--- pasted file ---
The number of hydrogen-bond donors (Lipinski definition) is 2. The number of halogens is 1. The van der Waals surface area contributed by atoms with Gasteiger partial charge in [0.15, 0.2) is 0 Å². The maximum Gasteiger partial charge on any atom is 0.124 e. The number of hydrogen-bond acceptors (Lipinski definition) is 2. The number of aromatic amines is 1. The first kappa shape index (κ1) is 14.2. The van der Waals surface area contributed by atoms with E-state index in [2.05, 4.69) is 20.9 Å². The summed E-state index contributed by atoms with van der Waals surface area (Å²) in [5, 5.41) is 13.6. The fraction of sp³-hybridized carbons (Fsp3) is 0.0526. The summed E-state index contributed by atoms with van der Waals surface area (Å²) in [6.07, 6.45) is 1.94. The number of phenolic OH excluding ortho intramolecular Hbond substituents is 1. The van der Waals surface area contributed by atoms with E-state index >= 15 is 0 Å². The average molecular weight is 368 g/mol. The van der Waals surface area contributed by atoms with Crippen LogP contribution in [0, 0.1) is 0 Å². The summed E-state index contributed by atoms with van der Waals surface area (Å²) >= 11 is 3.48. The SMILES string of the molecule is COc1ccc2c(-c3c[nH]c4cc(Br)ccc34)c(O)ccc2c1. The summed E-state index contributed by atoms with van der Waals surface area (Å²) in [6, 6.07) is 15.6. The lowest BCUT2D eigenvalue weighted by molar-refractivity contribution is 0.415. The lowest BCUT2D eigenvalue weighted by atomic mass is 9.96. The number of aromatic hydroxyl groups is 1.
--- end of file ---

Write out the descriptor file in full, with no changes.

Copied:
The number of hydrogen-bond donors (Lipinski definition) is 2. The number of halogens is 1. The van der Waals surface area contributed by atoms with Gasteiger partial charge in [0.15, 0.2) is 0 Å². The maximum Gasteiger partial charge on any atom is 0.124 e. The number of hydrogen-bond acceptors (Lipinski definition) is 2. The number of aromatic amines is 1. The first kappa shape index (κ1) is 14.2. The van der Waals surface area contributed by atoms with E-state index in [2.05, 4.69) is 20.9 Å². The summed E-state index contributed by atoms with van der Waals surface area (Å²) in [5, 5.41) is 13.6. The fraction of sp³-hybridized carbons (Fsp3) is 0.0526. The summed E-state index contributed by atoms with van der Waals surface area (Å²) in [6.07, 6.45) is 1.94. The number of phenolic OH excluding ortho intramolecular Hbond substituents is 1. The van der Waals surface area contributed by atoms with E-state index >= 15 is 0 Å². The average molecular weight is 368 g/mol. The van der Waals surface area contributed by atoms with Crippen LogP contribution in [0, 0.1) is 0 Å². The summed E-state index contributed by atoms with van der Waals surface area (Å²) >= 11 is 3.48. The SMILES string of the molecule is COc1ccc2c(-c3c[nH]c4cc(Br)ccc34)c(O)ccc2c1. The summed E-state index contributed by atoms with van der Waals surface area (Å²) in [6, 6.07) is 15.6. The lowest BCUT2D eigenvalue weighted by molar-refractivity contribution is 0.415. The lowest BCUT2D eigenvalue weighted by atomic mass is 9.96. The number of aromatic hydroxyl groups is 1.